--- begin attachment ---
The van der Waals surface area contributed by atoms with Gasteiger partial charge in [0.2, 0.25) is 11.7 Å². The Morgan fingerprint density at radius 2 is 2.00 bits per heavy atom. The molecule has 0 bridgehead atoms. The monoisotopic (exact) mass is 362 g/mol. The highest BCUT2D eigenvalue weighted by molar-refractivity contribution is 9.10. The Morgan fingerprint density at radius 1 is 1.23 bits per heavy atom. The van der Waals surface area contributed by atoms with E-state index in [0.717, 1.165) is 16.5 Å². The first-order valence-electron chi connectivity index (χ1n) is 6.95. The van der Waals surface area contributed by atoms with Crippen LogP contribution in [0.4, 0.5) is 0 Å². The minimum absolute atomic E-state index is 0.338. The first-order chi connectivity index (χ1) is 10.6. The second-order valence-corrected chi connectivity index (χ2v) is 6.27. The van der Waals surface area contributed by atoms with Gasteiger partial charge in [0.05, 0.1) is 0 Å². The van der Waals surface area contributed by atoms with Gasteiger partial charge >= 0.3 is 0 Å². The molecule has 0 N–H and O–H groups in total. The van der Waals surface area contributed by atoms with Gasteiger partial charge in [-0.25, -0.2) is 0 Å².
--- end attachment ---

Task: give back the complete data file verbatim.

The van der Waals surface area contributed by atoms with Gasteiger partial charge in [0.2, 0.25) is 11.7 Å². The Morgan fingerprint density at radius 2 is 2.00 bits per heavy atom. The molecule has 0 bridgehead atoms. The monoisotopic (exact) mass is 362 g/mol. The highest BCUT2D eigenvalue weighted by molar-refractivity contribution is 9.10. The Morgan fingerprint density at radius 1 is 1.23 bits per heavy atom. The van der Waals surface area contributed by atoms with E-state index in [0.717, 1.165) is 16.5 Å². The first-order valence-electron chi connectivity index (χ1n) is 6.95. The van der Waals surface area contributed by atoms with Crippen LogP contribution in [0.4, 0.5) is 0 Å². The minimum absolute atomic E-state index is 0.338. The first-order chi connectivity index (χ1) is 10.6. The second-order valence-corrected chi connectivity index (χ2v) is 6.27. The van der Waals surface area contributed by atoms with Gasteiger partial charge in [0.05, 0.1) is 0 Å². The van der Waals surface area contributed by atoms with Gasteiger partial charge >= 0.3 is 0 Å². The molecule has 0 N–H and O–H groups in total. The van der Waals surface area contributed by atoms with Gasteiger partial charge in [-0.25, -0.2) is 0 Å².